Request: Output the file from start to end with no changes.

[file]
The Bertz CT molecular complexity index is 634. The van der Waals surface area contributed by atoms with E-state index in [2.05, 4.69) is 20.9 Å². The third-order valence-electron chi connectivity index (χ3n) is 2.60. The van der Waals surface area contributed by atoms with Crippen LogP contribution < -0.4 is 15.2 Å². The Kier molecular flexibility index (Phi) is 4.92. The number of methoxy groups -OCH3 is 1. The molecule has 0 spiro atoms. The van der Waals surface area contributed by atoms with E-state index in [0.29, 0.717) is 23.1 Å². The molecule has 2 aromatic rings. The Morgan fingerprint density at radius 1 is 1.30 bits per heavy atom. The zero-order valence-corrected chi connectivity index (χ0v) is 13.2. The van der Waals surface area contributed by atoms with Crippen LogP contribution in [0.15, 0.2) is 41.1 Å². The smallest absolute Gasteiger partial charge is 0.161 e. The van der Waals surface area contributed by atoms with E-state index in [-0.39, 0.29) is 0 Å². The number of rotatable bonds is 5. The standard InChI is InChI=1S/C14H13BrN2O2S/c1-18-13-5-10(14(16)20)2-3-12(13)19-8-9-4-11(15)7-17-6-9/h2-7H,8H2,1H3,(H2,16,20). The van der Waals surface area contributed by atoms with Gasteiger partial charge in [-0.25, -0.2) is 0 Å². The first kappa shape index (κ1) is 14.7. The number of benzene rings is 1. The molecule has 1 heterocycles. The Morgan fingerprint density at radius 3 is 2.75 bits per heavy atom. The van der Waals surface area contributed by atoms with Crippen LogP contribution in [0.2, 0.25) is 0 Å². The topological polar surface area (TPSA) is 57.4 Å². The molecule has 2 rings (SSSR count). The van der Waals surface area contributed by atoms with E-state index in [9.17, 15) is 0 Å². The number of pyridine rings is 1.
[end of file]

The Bertz CT molecular complexity index is 634. The van der Waals surface area contributed by atoms with E-state index in [2.05, 4.69) is 20.9 Å². The third-order valence-electron chi connectivity index (χ3n) is 2.60. The van der Waals surface area contributed by atoms with Crippen LogP contribution < -0.4 is 15.2 Å². The Kier molecular flexibility index (Phi) is 4.92. The number of methoxy groups -OCH3 is 1. The molecule has 0 spiro atoms. The van der Waals surface area contributed by atoms with E-state index in [0.29, 0.717) is 23.1 Å². The molecule has 2 aromatic rings. The Morgan fingerprint density at radius 1 is 1.30 bits per heavy atom. The zero-order valence-corrected chi connectivity index (χ0v) is 13.2. The van der Waals surface area contributed by atoms with Crippen LogP contribution in [0.15, 0.2) is 41.1 Å². The smallest absolute Gasteiger partial charge is 0.161 e. The van der Waals surface area contributed by atoms with E-state index in [-0.39, 0.29) is 0 Å². The number of rotatable bonds is 5. The standard InChI is InChI=1S/C14H13BrN2O2S/c1-18-13-5-10(14(16)20)2-3-12(13)19-8-9-4-11(15)7-17-6-9/h2-7H,8H2,1H3,(H2,16,20). The van der Waals surface area contributed by atoms with Gasteiger partial charge in [-0.25, -0.2) is 0 Å². The first kappa shape index (κ1) is 14.7. The number of benzene rings is 1. The molecule has 1 heterocycles. The Morgan fingerprint density at radius 3 is 2.75 bits per heavy atom. The van der Waals surface area contributed by atoms with Crippen LogP contribution in [0.2, 0.25) is 0 Å². The topological polar surface area (TPSA) is 57.4 Å². The molecule has 2 rings (SSSR count). The van der Waals surface area contributed by atoms with E-state index in [9.17, 15) is 0 Å². The number of pyridine rings is 1.